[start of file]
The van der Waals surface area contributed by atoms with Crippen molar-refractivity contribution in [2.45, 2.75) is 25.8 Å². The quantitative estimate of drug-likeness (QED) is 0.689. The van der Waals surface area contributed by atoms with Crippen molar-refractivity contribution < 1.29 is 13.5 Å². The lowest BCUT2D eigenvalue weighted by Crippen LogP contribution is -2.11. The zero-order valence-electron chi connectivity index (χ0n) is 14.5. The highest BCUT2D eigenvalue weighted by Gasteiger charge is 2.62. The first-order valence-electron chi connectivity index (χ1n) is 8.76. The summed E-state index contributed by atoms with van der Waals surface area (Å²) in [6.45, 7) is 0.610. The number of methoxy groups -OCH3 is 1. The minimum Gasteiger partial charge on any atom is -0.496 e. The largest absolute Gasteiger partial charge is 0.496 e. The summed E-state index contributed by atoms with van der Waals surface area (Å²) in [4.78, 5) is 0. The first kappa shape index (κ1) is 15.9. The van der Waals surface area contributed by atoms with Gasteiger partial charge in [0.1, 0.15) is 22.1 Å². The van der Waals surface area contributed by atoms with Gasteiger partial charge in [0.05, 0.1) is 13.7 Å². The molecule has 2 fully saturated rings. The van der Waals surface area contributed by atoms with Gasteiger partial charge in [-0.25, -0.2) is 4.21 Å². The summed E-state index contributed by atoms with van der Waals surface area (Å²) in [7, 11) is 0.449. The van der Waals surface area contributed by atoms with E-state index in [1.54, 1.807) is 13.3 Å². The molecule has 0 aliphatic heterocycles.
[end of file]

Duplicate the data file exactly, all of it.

The van der Waals surface area contributed by atoms with Crippen molar-refractivity contribution in [2.45, 2.75) is 25.8 Å². The quantitative estimate of drug-likeness (QED) is 0.689. The van der Waals surface area contributed by atoms with Crippen molar-refractivity contribution < 1.29 is 13.5 Å². The lowest BCUT2D eigenvalue weighted by Crippen LogP contribution is -2.11. The zero-order valence-electron chi connectivity index (χ0n) is 14.5. The highest BCUT2D eigenvalue weighted by Gasteiger charge is 2.62. The first-order valence-electron chi connectivity index (χ1n) is 8.76. The summed E-state index contributed by atoms with van der Waals surface area (Å²) in [6.45, 7) is 0.610. The number of methoxy groups -OCH3 is 1. The minimum Gasteiger partial charge on any atom is -0.496 e. The largest absolute Gasteiger partial charge is 0.496 e. The summed E-state index contributed by atoms with van der Waals surface area (Å²) in [4.78, 5) is 0. The first kappa shape index (κ1) is 15.9. The van der Waals surface area contributed by atoms with Gasteiger partial charge in [0.1, 0.15) is 22.1 Å². The van der Waals surface area contributed by atoms with Gasteiger partial charge in [0.05, 0.1) is 13.7 Å². The molecule has 2 fully saturated rings. The van der Waals surface area contributed by atoms with Gasteiger partial charge in [-0.25, -0.2) is 4.21 Å². The summed E-state index contributed by atoms with van der Waals surface area (Å²) in [7, 11) is 0.449. The van der Waals surface area contributed by atoms with E-state index in [1.54, 1.807) is 13.3 Å². The molecule has 0 aliphatic heterocycles.